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Ani DiFranco: The Folk Poet Of Buffalo

3 minute read
Christopher John Farley

The first song on singer-songwriter Ani DiFranco’s new album, Little Plastic Castle, starts off with a jolt. We’ve come to expect shocks from DiFranco–she’s a rock maverick, a singer who owns her own label (Righteous Babe Records of Buffalo, New York), who refuses to sign to a major record company and who performs often raucous punk-folk songs about music-industry greed, abortion and her own bisexuality. DiFranco is so fiercely protective of her work that she was miffed when a recent cover of one of her songs, 32 Flavors, by newcomer Alana Davis added a few lyrics (Davis’ rendition, by the way, is terrific). But what’s truly surprising about the first track on DiFranco’s new album, which is also the title song, is just how good-natured and downright jaunty it is. After the first verse, DiFranco lets loose a country-and-western “yee-haw” and a wave of gentle ska-infused horns kicks in. It’s an early signal: this is an album that refuses to be boxed in.

Both the music and the words on Little Plastic Castle seem unfettered and fluid. There’s a jokey, poetry-slam freedom to DiFranco’s lyrics here that is reminiscent of some of Bob Dylan’s freewheelin’, socially conscious early work. In one song, Fuel, DiFranco starts off with a pointed political observation–“They were digging a new foundation in Manhattan/ and they discovered a slave cemetery there/ may their souls rest easy now that lynching is frowned upon/ and we’ve moved on to the electric chair”–and then shifts easily to an image of digging deeper to uncover cultural truths “beneath the traffic of friendships and street deals/ beneath the screeching of kamikaze cab wheels.” It’s a smart offering that rests comfortably in the penumbra between spoken word and song.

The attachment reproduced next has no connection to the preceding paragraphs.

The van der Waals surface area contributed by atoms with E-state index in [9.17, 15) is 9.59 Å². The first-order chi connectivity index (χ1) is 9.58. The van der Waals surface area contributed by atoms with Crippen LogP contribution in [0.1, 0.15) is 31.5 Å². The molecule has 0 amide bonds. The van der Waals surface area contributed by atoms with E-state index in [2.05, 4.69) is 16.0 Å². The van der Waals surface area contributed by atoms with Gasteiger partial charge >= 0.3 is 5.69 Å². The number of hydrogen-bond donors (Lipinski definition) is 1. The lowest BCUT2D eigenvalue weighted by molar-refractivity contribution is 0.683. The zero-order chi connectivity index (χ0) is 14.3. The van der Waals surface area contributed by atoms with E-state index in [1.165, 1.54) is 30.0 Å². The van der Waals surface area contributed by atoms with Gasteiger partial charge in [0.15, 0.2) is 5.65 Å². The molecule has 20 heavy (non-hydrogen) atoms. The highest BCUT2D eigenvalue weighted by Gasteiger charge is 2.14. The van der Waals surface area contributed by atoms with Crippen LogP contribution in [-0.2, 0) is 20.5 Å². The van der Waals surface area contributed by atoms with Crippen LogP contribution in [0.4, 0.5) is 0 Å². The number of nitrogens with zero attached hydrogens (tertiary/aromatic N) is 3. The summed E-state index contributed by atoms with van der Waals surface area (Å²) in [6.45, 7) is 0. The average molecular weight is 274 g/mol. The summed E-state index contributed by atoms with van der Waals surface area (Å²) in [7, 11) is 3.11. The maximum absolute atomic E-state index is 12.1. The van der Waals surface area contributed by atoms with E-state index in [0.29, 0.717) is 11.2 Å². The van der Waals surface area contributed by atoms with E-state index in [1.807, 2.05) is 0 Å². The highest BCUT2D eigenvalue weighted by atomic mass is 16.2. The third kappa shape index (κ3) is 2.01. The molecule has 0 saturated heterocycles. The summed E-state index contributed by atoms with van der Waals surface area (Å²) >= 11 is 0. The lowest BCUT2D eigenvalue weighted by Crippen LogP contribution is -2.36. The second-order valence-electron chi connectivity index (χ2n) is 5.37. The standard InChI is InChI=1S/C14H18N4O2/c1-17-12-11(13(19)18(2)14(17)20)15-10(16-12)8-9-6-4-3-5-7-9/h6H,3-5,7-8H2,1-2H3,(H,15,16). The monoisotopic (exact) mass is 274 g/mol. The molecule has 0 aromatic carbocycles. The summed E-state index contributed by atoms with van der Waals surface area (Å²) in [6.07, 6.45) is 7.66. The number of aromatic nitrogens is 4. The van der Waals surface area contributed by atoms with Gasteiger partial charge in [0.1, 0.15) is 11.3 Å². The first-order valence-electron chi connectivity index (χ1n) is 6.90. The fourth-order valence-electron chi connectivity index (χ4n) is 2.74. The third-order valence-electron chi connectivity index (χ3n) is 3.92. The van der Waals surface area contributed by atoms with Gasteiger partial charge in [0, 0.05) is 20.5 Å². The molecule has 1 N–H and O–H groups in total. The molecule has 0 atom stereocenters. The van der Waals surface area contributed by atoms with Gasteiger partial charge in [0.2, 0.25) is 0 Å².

DiFranco, however, has not forgotten how to rock. Gravel is powered by chugging, chunky guitar work that pulls you in and pushes the tune along. It’s a cry of independence, of sorts, from an overbearing lover. “Maybe you can keep me from ever being happy,” she sings, “but you’re not going to stop me/ from having fun.” In Loom DiFranco again unleashes kinetic guitar riffs. And again the theme is intrusive love: “You are the one-way glass/ that watches me/ standing at the bank.”

One of the weakest tracks on the album is one of the most daring–the spooky-sounding Deep Dish. It’s a song that eventually grows on you a bit, but at first listen it sounds harsh and weird, with bleating horns and obscure spoken breaks that feature lines like “this is only a possibility in a world of possibilities/ there are, obviously, there are many possibilities.” It’s all very courageous but also very clunky.

DiFranco takes another chance–one that works–on Pulse, a sliding, slippery jazz-folk number that stretches on for 14 minutes. On the whole, Little Plastic Castle is a sharp, indulgent, fascinating album, the kind that an artist can probably release only when he or she owns the record company. Let’s hope DiFranco never signs with anyone but herself.

–By Christopher John Farley

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